Whether you’re going grocery shopping or foraging in the forest, a solid rucksack is an everyday carry essential. A small daypack of around 20 litres is ideal for adventures essentials like food, water and spare layers, but will also do double duty in the city when you are carrying the concessions to modern life that we all need – like your smartphone, tablet or laptop, plus keys and wallet.

Osprey’s heritage-inspired Archeon series of packs are our current favourites, closely followed by Mystery Ranch’s Urban Assault packs (developed from a design originally conceived for the US military).


Squinting in the sun ain’t no fun, and a trusty pair of sunglasses is a functional bit of outdoor kit, not just a fashion accessory. Look for full UV protection, robust and comfortable frames, and polarised lenses for optimum optical clarity, contrast and definition. Pick frames that suit your face – oversized aviators are great for chiselled, square jawed types, while classic wayfarers look good on almost anybody. Check out Sunski’s extensive range to find your perfect pair.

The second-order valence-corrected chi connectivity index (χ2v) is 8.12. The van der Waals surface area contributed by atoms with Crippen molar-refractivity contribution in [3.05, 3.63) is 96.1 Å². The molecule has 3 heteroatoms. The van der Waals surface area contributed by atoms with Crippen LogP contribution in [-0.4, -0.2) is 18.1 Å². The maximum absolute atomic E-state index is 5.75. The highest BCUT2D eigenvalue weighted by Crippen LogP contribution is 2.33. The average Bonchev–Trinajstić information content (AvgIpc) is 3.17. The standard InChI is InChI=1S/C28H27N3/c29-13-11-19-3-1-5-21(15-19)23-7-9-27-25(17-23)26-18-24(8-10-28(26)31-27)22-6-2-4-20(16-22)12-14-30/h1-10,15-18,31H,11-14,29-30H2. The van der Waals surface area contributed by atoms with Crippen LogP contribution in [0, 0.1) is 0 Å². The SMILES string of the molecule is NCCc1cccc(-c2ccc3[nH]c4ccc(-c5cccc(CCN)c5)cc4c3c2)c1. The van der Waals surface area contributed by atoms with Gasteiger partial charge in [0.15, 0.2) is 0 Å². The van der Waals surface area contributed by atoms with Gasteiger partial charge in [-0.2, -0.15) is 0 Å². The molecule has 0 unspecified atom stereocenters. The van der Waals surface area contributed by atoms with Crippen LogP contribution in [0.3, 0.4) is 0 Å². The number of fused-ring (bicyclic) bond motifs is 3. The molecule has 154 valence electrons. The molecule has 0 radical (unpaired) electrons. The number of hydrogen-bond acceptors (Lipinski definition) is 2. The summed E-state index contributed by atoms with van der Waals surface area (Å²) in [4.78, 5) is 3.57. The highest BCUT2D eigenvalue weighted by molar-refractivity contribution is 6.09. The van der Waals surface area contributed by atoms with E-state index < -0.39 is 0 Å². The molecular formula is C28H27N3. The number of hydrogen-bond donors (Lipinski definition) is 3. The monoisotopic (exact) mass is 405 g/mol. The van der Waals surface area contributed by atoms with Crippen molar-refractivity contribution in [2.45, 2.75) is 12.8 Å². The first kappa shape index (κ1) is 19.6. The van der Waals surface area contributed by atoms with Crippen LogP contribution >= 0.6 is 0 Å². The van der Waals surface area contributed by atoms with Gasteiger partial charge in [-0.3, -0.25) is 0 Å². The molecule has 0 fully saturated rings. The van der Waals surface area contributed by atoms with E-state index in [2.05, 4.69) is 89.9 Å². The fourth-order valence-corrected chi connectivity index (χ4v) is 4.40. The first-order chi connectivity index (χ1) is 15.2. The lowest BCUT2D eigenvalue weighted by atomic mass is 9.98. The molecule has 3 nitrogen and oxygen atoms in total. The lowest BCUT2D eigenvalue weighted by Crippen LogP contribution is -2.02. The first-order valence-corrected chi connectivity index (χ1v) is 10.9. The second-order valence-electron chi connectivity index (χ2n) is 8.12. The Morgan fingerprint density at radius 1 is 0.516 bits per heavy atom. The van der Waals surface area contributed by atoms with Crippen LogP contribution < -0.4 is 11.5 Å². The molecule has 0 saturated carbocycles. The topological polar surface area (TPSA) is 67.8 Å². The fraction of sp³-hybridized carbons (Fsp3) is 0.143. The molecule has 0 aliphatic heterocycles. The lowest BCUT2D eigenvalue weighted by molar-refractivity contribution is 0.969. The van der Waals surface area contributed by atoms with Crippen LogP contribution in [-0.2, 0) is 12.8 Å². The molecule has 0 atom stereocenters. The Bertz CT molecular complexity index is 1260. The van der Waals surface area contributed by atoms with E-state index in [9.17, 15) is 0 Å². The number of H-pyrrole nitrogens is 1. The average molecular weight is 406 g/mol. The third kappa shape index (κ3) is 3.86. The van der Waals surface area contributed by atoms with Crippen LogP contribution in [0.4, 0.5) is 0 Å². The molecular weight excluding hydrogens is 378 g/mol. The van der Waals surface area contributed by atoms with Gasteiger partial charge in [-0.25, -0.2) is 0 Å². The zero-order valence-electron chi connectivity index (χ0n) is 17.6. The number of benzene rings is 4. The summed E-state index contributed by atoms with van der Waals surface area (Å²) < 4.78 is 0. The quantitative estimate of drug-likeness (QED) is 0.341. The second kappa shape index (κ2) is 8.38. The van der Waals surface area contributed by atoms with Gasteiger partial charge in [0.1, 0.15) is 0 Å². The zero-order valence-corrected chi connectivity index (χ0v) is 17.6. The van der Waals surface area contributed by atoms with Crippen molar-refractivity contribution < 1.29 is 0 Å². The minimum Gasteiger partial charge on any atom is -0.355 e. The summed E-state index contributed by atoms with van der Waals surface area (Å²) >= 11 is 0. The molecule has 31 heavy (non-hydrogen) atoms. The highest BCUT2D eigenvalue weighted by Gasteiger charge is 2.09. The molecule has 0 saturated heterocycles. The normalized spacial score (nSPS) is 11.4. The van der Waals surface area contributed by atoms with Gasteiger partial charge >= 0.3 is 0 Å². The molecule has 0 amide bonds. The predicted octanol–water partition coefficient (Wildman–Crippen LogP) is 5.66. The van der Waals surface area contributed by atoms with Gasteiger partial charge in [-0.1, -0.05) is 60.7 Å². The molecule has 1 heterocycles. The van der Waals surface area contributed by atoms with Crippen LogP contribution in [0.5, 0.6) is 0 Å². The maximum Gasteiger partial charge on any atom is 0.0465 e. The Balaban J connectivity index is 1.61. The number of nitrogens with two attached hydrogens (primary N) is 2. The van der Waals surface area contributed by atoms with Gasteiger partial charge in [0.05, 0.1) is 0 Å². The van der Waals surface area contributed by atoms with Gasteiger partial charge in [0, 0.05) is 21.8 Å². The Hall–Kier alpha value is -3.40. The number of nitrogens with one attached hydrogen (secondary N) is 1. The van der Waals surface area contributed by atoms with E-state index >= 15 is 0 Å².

The discerning outdoorsman does not wear a smartwatch. Wilderness adventures call for a reliable timepiece. So, far better to go for a traditional wristwatch, with either a rugged quartz or shock-protected mechanical movement. The classic choice would be a field watch, but if you spend a lot of time in or on the water, there’s a case to be made for a vintage-style dive watch too. Our brand of choice? Elliot Brown, of course. If they’re good enough for British special forces, mountain rescue teams and the RNLI, they’re good enough for us.


Cold weather headgear typically entails a classic watch cap – a ribbed knitted beanie originally worn by seamen on watch, hence the name. For sunnier climes, a trucker or logger cap is ideal – but look for a hat with a good quality rear strap and bill, ideally made from a tough fabric that’ll wear in nicely, even if it gets a little sun-bleached or salt-stained. Our go-to options are Filson’s Mesh Loggers or Low-Profile Oil Tin Cloth Caps.


A good pair of boots will probably outlast your knees, making them the only proper choice for a discerning outdoorsman. For ultimate durability, iconic US work boots like the Wolverine 1000-Mile or Red Wing Iron Ranger are the way to go. Alternatively, if you want a ‘heritage hiker’, check out brands like Danner or Ridgemont – we’re also big fans of Fracap’s mountain-inspired Scarponcino boots.